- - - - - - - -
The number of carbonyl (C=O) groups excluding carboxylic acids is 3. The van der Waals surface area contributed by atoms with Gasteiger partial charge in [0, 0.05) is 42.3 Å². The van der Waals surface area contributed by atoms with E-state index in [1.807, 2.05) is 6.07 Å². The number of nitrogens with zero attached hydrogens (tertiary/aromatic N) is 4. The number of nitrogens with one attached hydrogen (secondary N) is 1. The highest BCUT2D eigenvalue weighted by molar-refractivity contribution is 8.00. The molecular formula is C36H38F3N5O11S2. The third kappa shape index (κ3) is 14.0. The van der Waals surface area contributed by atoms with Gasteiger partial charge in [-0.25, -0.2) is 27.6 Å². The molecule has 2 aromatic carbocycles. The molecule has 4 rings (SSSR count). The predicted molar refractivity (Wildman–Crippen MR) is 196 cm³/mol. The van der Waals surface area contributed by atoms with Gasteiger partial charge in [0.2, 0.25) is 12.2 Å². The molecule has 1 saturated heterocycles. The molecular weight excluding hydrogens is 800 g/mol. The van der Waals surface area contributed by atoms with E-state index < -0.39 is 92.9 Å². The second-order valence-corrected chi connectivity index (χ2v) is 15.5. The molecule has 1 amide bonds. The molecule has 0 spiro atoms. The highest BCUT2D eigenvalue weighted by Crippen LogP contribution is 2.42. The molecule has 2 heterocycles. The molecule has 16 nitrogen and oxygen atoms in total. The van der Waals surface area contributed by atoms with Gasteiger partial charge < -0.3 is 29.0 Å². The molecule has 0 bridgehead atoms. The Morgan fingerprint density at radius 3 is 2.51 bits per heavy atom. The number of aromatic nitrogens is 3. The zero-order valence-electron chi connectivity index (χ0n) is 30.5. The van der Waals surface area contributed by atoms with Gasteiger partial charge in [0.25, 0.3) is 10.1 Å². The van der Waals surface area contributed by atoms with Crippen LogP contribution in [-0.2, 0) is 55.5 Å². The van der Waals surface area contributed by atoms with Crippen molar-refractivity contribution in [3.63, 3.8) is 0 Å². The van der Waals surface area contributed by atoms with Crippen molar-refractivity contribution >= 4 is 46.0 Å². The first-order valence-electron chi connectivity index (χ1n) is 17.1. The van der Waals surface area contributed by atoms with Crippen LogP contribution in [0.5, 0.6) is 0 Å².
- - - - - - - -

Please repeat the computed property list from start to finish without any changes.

The number of carbonyl (C=O) groups excluding carboxylic acids is 3. The van der Waals surface area contributed by atoms with Gasteiger partial charge in [0, 0.05) is 42.3 Å². The van der Waals surface area contributed by atoms with E-state index in [1.807, 2.05) is 6.07 Å². The number of nitrogens with zero attached hydrogens (tertiary/aromatic N) is 4. The number of nitrogens with one attached hydrogen (secondary N) is 1. The highest BCUT2D eigenvalue weighted by molar-refractivity contribution is 8.00. The molecular formula is C36H38F3N5O11S2. The third kappa shape index (κ3) is 14.0. The van der Waals surface area contributed by atoms with Gasteiger partial charge in [-0.25, -0.2) is 27.6 Å². The molecule has 2 aromatic carbocycles. The molecule has 4 rings (SSSR count). The predicted molar refractivity (Wildman–Crippen MR) is 196 cm³/mol. The van der Waals surface area contributed by atoms with Gasteiger partial charge in [0.2, 0.25) is 12.2 Å². The molecule has 1 saturated heterocycles. The molecular weight excluding hydrogens is 800 g/mol. The van der Waals surface area contributed by atoms with E-state index < -0.39 is 92.9 Å². The second-order valence-corrected chi connectivity index (χ2v) is 15.5. The molecule has 1 amide bonds. The molecule has 0 spiro atoms. The highest BCUT2D eigenvalue weighted by Crippen LogP contribution is 2.42. The molecule has 2 heterocycles. The molecule has 16 nitrogen and oxygen atoms in total. The van der Waals surface area contributed by atoms with Gasteiger partial charge < -0.3 is 29.0 Å². The molecule has 0 bridgehead atoms. The Morgan fingerprint density at radius 3 is 2.51 bits per heavy atom. The number of aromatic nitrogens is 3. The zero-order valence-electron chi connectivity index (χ0n) is 30.5. The van der Waals surface area contributed by atoms with Gasteiger partial charge in [0.25, 0.3) is 10.1 Å². The van der Waals surface area contributed by atoms with Crippen LogP contribution in [-0.2, 0) is 55.5 Å². The van der Waals surface area contributed by atoms with Crippen molar-refractivity contribution in [3.63, 3.8) is 0 Å². The van der Waals surface area contributed by atoms with Crippen molar-refractivity contribution >= 4 is 46.0 Å². The first-order valence-electron chi connectivity index (χ1n) is 17.1. The van der Waals surface area contributed by atoms with Crippen LogP contribution in [0.5, 0.6) is 0 Å².